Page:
To the Moon

Developer: Freebird
Publisher: Freebird
Year: 2011
Platform: Windows, Mac, Linux, iOS, Android, Switch, tvOS

Rating: 6

The ending isn’t any more important than the events leading up to it.

To the Moon is near highly regarded and nearly every review you’ll see is from a dude who cried or became otherwise really emotional while played. While it didn’t hit me as much as most, it is indeed a lovely little interactive story that just about anyone would enjoy.

You play as two scientists, Eva and Neil, who have clashing personalities but are both dedicated to their work, which entails altering dying people’s memories so they can leave this world believing they achieved all of their dreams with no regrets. We meet up with them at the beginning of yet another job where they visit an old man named Johnny who has been widowed for some time and never realized his dream of going to the moon. Eva and Neil’s job is to hook him up to their equipment, travel slowly back through his memories up to when he was a child, and make some alterations to initiate the life he always wanted.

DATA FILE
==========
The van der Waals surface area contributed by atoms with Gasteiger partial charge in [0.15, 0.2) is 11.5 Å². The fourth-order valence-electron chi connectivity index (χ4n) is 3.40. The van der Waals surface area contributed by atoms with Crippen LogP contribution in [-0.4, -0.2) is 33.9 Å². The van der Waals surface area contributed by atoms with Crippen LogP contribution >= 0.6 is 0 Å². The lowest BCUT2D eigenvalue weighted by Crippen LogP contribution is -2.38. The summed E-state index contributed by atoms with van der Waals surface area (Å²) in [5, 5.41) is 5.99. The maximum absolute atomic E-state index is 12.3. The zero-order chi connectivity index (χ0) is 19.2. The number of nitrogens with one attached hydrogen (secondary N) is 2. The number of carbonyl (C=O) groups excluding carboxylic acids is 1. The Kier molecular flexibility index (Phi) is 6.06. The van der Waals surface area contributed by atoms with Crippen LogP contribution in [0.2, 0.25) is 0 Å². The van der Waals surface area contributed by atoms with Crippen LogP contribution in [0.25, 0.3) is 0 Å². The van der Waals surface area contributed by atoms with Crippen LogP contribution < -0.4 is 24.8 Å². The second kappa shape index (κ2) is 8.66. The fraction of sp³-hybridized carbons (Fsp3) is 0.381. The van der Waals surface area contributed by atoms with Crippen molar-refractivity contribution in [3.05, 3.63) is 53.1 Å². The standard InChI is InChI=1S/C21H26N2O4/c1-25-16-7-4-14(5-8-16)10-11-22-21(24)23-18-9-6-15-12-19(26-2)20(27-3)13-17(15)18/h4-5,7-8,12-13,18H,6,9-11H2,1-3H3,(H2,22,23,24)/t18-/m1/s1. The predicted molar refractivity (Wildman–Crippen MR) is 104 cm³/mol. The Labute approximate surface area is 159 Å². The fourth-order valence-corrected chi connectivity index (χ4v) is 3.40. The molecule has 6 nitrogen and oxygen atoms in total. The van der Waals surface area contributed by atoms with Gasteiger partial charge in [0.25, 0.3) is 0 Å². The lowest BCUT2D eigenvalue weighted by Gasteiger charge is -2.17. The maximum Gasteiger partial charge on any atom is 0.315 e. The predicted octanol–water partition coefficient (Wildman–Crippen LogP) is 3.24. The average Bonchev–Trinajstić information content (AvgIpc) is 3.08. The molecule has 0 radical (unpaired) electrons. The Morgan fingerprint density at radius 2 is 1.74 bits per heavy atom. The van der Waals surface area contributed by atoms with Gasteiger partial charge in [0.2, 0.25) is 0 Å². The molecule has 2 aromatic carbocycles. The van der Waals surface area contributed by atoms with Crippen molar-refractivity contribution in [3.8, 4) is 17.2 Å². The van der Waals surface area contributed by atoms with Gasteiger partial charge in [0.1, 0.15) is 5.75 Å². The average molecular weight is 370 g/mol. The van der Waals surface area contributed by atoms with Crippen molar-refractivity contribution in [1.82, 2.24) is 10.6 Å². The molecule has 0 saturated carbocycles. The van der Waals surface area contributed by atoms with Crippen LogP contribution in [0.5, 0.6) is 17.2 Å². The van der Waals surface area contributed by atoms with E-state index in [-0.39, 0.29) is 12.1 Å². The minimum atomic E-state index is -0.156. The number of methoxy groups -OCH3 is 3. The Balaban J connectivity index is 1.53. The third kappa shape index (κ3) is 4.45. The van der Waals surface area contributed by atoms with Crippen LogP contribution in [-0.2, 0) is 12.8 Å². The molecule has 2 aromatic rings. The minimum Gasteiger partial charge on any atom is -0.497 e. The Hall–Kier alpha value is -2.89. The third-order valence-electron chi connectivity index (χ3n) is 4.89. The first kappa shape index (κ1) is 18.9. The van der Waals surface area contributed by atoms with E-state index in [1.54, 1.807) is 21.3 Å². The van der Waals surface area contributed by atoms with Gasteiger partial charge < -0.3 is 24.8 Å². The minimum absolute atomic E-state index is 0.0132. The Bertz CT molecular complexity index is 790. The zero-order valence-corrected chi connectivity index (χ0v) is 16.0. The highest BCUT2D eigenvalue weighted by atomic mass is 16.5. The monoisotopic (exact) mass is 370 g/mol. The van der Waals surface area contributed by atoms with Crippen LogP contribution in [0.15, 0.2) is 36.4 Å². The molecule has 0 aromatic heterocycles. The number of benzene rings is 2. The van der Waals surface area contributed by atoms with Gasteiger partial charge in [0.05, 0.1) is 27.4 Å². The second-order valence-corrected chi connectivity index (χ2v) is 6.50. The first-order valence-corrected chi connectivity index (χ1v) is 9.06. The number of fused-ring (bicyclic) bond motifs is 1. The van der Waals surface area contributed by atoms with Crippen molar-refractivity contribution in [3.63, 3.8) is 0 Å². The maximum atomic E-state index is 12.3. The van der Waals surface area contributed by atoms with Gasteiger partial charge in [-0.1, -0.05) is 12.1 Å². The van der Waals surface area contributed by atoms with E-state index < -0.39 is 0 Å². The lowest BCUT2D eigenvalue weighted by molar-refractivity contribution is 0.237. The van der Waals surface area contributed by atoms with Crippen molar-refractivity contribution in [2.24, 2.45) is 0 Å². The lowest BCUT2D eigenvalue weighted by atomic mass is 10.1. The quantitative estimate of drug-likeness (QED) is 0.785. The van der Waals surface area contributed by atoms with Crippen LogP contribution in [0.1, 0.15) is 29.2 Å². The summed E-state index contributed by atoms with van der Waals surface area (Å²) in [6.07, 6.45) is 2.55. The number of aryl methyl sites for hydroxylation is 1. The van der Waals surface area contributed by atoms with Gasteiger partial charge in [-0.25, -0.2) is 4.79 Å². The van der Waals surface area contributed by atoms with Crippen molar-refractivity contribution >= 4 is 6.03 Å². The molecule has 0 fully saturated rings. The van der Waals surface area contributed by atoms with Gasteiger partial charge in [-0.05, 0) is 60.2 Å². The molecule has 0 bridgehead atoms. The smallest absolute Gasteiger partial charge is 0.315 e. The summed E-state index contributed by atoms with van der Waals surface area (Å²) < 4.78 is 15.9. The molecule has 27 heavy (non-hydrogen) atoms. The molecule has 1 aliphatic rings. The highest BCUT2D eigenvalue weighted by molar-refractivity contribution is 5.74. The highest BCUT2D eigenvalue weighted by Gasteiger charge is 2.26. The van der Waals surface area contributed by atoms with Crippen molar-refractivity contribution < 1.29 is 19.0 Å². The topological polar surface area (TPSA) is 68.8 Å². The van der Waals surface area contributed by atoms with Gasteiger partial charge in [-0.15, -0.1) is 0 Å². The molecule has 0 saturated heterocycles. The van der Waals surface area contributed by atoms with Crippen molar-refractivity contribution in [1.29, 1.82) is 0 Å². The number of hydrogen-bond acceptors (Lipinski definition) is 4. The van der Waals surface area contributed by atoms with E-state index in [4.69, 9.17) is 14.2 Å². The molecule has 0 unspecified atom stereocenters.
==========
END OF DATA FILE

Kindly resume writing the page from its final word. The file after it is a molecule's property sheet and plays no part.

This is all detailed fairly early, and I cynically played out in my head every beat of this story and the eventual cliché moral to be bestowed upon me at the end. Thankfully, virtually nothing went as expected and I was able to enjoy the ride and the ending.

While the game is highly interactive, the player has no influence over the story, making it essentially a walking simulator. I certainly enjoy this genre of game, though I was thrown off being that this was made in RPG Maker, a genre that is entirely built on making tons of choices. But other than the design and music, there are no similarities. Interactivity is limited to speaking with characters and interacting with objects, mostly identifying triggers to activate additional memories. Each scene ends with a simple tile puzzle (under the guise of unlocking new memories), which doesn’t add anything to the experience other than to engage a different part of the brain for a couple of minutes before advancing the story some more.

The graphics are up to par with some of the better jRPGs of the SNES and Genesis era, and the score consistently amplifies the mood in each scene without overplaying its hand. One can never get stuck and gameplay is smooth whether you prefer using keyboard and mouse or a gamepad. There is never an unpleasant moment for the three to four hours it takes to see the story through.

I wish there had been more interactivity, especially different ways to alter his memories that would lead to alternate storylines and endings. That way the core of this story could have remained with a bit more to do than just walking around clicking on hotspots. Thankfully the witty rapport from the two leads help keep things fresh and the plot tends to zig when you think it’s going to zag. I don’t know if I’ll play any of the well-regarded sequels, but To the Moon was a rewarding story to experience for the afternoon I spent with it.

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